And then the Republican Party has come to be the - primarily the following of a person. And now that it comes time for some sort of transition, well, Republicans can't even agree if there should be a transition. And if they do want to transition, it becomes difficult because nobody else is President Trump. I mean, one thing the Republicans, I think, are going to face in the midterm elections is, how do you turn out the Trump coalition that is primarily the following of a person when he is not on the ballot? And there is a portion of the Republican coalition that - they like him. They also don't like Republican politicians. They think they're all part of the swamp. And that's problematic for down-ballot Republican candidates.

CHANG: I want to talk a little bit more about these factions inside the Republican Party. And I want to do that in the context of something we heard earlier this week on this show from Republican pollster Whit Ayres. Let me just play a piece of tape for you. This is something he had said.


WHIT AYRES: January 6 was the opening battle in the war for the soul of the Republican Party. The GOP is seriously split into a governing faction and a populist faction. The governing faction dominated the party for years and still dominates today among elected officials. The populist faction was present before Donald Trump's candidacy, but Trump expanded it and grew it into a dominant force in Republican primaries, although it never became a majority force in the country.

CHANG: I want to turn to Andy and Ben again. I mean, do you agree that some of what Whit Ayres is saying is indeed happening at the state level? Andy, why don't you go ahead and start?

CHOW: I definitely agree. And I think it's interesting the way he puts it as the populist branch and the governing branch. We've been seeing this a lot, especially in the primaries in Ohio, where even current Governor Mike DeWine faced a tough primary against his challenger who was positioning herself as the Trump Republican.

CHANG: Ben Giles.

GILES: I see that happening in different ways at two levels in Arizona. There's elections at the statewide level, where Democrats have now won both of the state's U.S. Senate seats in two years. And Donald Trump obviously lost the state's popular vote in 2020. That's because, for years, centrist politicians have been the winners at the state level and - either a little bit left of center or a little bit right of center - either of those seems to be a fine option for voters statewide in Arizona. But what we've seen is at lower levels, particularly at the state Legislature in those Republican primaries, that Trump populism, that type of candidate is still flourishing.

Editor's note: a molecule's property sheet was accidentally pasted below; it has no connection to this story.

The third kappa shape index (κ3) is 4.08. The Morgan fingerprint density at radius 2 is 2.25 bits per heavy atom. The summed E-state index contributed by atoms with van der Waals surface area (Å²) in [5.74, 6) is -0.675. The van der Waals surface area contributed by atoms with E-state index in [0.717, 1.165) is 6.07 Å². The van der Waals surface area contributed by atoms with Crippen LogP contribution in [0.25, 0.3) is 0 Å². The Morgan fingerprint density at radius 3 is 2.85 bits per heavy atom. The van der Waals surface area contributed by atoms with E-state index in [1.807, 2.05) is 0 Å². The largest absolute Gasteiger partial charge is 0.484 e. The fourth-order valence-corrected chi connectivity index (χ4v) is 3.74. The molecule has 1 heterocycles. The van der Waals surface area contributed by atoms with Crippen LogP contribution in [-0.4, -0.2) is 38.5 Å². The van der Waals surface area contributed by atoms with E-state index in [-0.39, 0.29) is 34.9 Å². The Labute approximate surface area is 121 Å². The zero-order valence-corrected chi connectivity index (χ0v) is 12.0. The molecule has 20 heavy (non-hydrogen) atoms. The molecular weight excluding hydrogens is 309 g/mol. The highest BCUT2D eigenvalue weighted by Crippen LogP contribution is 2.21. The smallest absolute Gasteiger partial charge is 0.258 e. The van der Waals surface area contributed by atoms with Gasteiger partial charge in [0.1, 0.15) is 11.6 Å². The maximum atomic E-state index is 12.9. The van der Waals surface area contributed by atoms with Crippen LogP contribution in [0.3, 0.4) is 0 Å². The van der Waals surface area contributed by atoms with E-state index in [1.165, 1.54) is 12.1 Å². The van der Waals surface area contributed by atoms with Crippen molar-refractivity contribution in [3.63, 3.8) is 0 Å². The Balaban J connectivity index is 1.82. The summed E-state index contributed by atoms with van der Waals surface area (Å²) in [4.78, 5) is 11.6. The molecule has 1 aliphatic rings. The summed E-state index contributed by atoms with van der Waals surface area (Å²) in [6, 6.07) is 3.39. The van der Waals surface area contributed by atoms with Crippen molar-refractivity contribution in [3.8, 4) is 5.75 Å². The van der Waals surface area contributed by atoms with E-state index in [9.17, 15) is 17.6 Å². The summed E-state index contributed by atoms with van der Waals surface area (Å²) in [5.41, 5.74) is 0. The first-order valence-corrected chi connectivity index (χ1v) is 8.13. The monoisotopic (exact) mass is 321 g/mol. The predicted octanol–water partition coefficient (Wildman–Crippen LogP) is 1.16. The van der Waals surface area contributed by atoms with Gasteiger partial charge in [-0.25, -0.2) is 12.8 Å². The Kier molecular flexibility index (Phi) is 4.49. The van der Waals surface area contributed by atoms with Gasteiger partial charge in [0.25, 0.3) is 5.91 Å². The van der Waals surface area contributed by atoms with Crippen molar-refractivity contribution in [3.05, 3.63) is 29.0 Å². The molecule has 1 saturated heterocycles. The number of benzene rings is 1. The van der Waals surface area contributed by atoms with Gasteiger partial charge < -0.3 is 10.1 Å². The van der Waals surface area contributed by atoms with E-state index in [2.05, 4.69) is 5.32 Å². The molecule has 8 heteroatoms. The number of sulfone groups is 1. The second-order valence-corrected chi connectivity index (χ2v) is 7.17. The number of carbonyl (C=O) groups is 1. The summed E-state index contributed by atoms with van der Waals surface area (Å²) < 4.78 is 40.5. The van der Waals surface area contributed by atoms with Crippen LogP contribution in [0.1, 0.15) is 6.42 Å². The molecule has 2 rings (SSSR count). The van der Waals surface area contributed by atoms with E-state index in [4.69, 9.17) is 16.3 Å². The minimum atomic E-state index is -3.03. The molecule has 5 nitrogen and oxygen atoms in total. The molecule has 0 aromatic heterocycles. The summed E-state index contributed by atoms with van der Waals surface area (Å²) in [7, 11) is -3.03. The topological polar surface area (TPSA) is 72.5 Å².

CHANG: Nathan Gonzales.

GONZALES: If I could add another wing - I don't know if that works with the metaphor - another wing to the party, but another faction is the people who invaded the Capitol on January 6. And all Trump supporters did not invade the Capitol. But I don't think Republicans have really wrestled with - that those people who did that were, by and large, Trump supporters. But what that does to the overall Republican Party is there are Republicans who were Trump voters, and they were in it for the policy. They were in it for the judges. They didn't like Trump as a person or the tweets.

But now that he isn't in power and doesn't have the ability or leverage to deliver on those things, those sort of policy - maybe it's the establishment or governing - Republicans are looking at the people who invaded the Capitol. They're looking at the person who beat a police officer with an American flag and say, is this a group I want to be a part of? And we have to remember, Republicans can't afford to lose voters, right? Their current coalition was not enough to put them in power. So they don't have a lot of margin for error.

CHANG: Yeah. Well, we will have to leave it there. We have been talking with Nathan Gonzales, the editor and publisher of Inside Elections, Ben Giles, correspondent with member station KJZZ, and Andy Chow, reporter with Ohio Public Radio.

Thank you to all three of you.

CHOW: Thank you.

GONZALES: Thank you.

GILES: Thank you. Transcript provided by NPR, Copyright NPR.

Ben Giles